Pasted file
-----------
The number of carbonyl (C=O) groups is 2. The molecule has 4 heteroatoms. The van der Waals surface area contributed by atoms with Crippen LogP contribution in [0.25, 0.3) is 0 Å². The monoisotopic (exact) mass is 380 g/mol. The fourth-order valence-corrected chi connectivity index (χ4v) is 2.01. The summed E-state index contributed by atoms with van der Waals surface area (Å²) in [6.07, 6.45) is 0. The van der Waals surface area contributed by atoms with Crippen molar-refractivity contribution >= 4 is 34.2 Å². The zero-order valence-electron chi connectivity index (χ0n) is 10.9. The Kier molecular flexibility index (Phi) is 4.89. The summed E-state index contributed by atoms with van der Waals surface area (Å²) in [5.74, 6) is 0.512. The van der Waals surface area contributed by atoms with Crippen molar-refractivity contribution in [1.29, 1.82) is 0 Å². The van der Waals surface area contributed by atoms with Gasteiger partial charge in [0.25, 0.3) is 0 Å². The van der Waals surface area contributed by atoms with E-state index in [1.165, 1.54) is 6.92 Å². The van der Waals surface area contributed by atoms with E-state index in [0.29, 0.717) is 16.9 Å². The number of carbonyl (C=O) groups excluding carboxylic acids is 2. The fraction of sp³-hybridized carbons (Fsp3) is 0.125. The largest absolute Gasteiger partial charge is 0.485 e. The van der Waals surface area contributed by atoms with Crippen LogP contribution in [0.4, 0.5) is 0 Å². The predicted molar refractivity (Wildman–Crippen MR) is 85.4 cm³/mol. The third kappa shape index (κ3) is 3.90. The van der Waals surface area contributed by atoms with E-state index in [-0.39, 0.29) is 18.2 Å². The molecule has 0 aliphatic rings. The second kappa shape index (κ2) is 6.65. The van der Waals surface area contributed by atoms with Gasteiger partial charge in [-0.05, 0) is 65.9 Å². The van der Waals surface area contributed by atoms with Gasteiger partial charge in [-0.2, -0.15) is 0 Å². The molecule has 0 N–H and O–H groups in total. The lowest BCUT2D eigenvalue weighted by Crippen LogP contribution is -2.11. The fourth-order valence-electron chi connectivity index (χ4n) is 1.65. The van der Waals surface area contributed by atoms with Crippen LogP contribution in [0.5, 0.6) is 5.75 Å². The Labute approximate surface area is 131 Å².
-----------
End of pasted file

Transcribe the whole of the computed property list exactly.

The number of carbonyl (C=O) groups is 2. The molecule has 4 heteroatoms. The van der Waals surface area contributed by atoms with Crippen LogP contribution in [0.25, 0.3) is 0 Å². The monoisotopic (exact) mass is 380 g/mol. The fourth-order valence-corrected chi connectivity index (χ4v) is 2.01. The summed E-state index contributed by atoms with van der Waals surface area (Å²) in [6.07, 6.45) is 0. The van der Waals surface area contributed by atoms with Crippen molar-refractivity contribution >= 4 is 34.2 Å². The zero-order valence-electron chi connectivity index (χ0n) is 10.9. The Kier molecular flexibility index (Phi) is 4.89. The summed E-state index contributed by atoms with van der Waals surface area (Å²) in [5.74, 6) is 0.512. The van der Waals surface area contributed by atoms with Crippen molar-refractivity contribution in [1.29, 1.82) is 0 Å². The van der Waals surface area contributed by atoms with Gasteiger partial charge in [0.25, 0.3) is 0 Å². The van der Waals surface area contributed by atoms with E-state index in [1.165, 1.54) is 6.92 Å². The van der Waals surface area contributed by atoms with E-state index in [0.29, 0.717) is 16.9 Å². The number of carbonyl (C=O) groups excluding carboxylic acids is 2. The fraction of sp³-hybridized carbons (Fsp3) is 0.125. The largest absolute Gasteiger partial charge is 0.485 e. The van der Waals surface area contributed by atoms with Crippen LogP contribution in [0.4, 0.5) is 0 Å². The predicted molar refractivity (Wildman–Crippen MR) is 85.4 cm³/mol. The third kappa shape index (κ3) is 3.90. The van der Waals surface area contributed by atoms with E-state index in [-0.39, 0.29) is 18.2 Å². The molecule has 0 aliphatic rings. The second kappa shape index (κ2) is 6.65. The van der Waals surface area contributed by atoms with Gasteiger partial charge in [-0.05, 0) is 65.9 Å². The van der Waals surface area contributed by atoms with Gasteiger partial charge in [-0.2, -0.15) is 0 Å². The molecule has 0 N–H and O–H groups in total. The lowest BCUT2D eigenvalue weighted by Crippen LogP contribution is -2.11. The fourth-order valence-electron chi connectivity index (χ4n) is 1.65. The van der Waals surface area contributed by atoms with Crippen LogP contribution in [0.5, 0.6) is 5.75 Å². The Labute approximate surface area is 131 Å².